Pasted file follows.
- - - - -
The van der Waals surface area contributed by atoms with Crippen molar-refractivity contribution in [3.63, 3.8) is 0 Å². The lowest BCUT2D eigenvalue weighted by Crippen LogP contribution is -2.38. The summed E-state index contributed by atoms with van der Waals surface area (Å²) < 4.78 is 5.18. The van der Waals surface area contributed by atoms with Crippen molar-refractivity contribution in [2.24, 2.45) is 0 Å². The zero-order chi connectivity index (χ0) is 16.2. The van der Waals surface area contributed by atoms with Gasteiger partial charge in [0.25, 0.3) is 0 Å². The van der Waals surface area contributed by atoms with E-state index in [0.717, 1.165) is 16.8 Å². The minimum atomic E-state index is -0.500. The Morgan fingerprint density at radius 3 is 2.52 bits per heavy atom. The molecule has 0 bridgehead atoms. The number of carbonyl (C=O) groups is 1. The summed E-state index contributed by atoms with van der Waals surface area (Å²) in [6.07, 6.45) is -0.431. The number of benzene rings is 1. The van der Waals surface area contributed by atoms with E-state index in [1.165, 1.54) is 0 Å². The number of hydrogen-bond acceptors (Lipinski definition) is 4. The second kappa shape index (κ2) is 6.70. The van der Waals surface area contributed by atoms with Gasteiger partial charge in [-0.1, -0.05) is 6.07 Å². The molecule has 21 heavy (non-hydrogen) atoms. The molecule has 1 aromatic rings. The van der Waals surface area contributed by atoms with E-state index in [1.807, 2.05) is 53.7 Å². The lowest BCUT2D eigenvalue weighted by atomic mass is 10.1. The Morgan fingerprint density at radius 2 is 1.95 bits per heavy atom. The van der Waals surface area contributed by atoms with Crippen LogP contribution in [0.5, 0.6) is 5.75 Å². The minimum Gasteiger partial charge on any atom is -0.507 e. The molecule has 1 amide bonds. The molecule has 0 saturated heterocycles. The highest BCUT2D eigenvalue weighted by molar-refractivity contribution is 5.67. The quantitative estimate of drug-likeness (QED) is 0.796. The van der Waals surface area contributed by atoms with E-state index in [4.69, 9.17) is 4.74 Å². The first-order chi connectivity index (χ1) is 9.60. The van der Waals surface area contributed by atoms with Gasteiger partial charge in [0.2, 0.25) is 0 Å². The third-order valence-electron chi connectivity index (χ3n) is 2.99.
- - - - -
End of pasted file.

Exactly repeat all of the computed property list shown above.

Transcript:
The van der Waals surface area contributed by atoms with Crippen molar-refractivity contribution in [3.63, 3.8) is 0 Å². The lowest BCUT2D eigenvalue weighted by Crippen LogP contribution is -2.38. The summed E-state index contributed by atoms with van der Waals surface area (Å²) < 4.78 is 5.18. The van der Waals surface area contributed by atoms with Crippen molar-refractivity contribution in [2.24, 2.45) is 0 Å². The zero-order chi connectivity index (χ0) is 16.2. The van der Waals surface area contributed by atoms with Gasteiger partial charge in [0.25, 0.3) is 0 Å². The van der Waals surface area contributed by atoms with E-state index in [0.717, 1.165) is 16.8 Å². The minimum atomic E-state index is -0.500. The Morgan fingerprint density at radius 3 is 2.52 bits per heavy atom. The molecule has 0 bridgehead atoms. The number of carbonyl (C=O) groups is 1. The summed E-state index contributed by atoms with van der Waals surface area (Å²) in [6.07, 6.45) is -0.431. The number of benzene rings is 1. The van der Waals surface area contributed by atoms with E-state index in [1.165, 1.54) is 0 Å². The number of hydrogen-bond acceptors (Lipinski definition) is 4. The second kappa shape index (κ2) is 6.70. The van der Waals surface area contributed by atoms with Gasteiger partial charge in [-0.1, -0.05) is 6.07 Å². The molecule has 21 heavy (non-hydrogen) atoms. The molecule has 1 aromatic rings. The van der Waals surface area contributed by atoms with E-state index in [1.807, 2.05) is 53.7 Å². The lowest BCUT2D eigenvalue weighted by atomic mass is 10.1. The Morgan fingerprint density at radius 2 is 1.95 bits per heavy atom. The van der Waals surface area contributed by atoms with Crippen LogP contribution in [0.5, 0.6) is 5.75 Å². The minimum Gasteiger partial charge on any atom is -0.507 e. The molecule has 1 amide bonds. The molecule has 0 saturated heterocycles. The highest BCUT2D eigenvalue weighted by molar-refractivity contribution is 5.67. The quantitative estimate of drug-likeness (QED) is 0.796. The van der Waals surface area contributed by atoms with E-state index in [4.69, 9.17) is 4.74 Å². The first-order chi connectivity index (χ1) is 9.60. The van der Waals surface area contributed by atoms with Gasteiger partial charge in [0.2, 0.25) is 0 Å². The third-order valence-electron chi connectivity index (χ3n) is 2.99.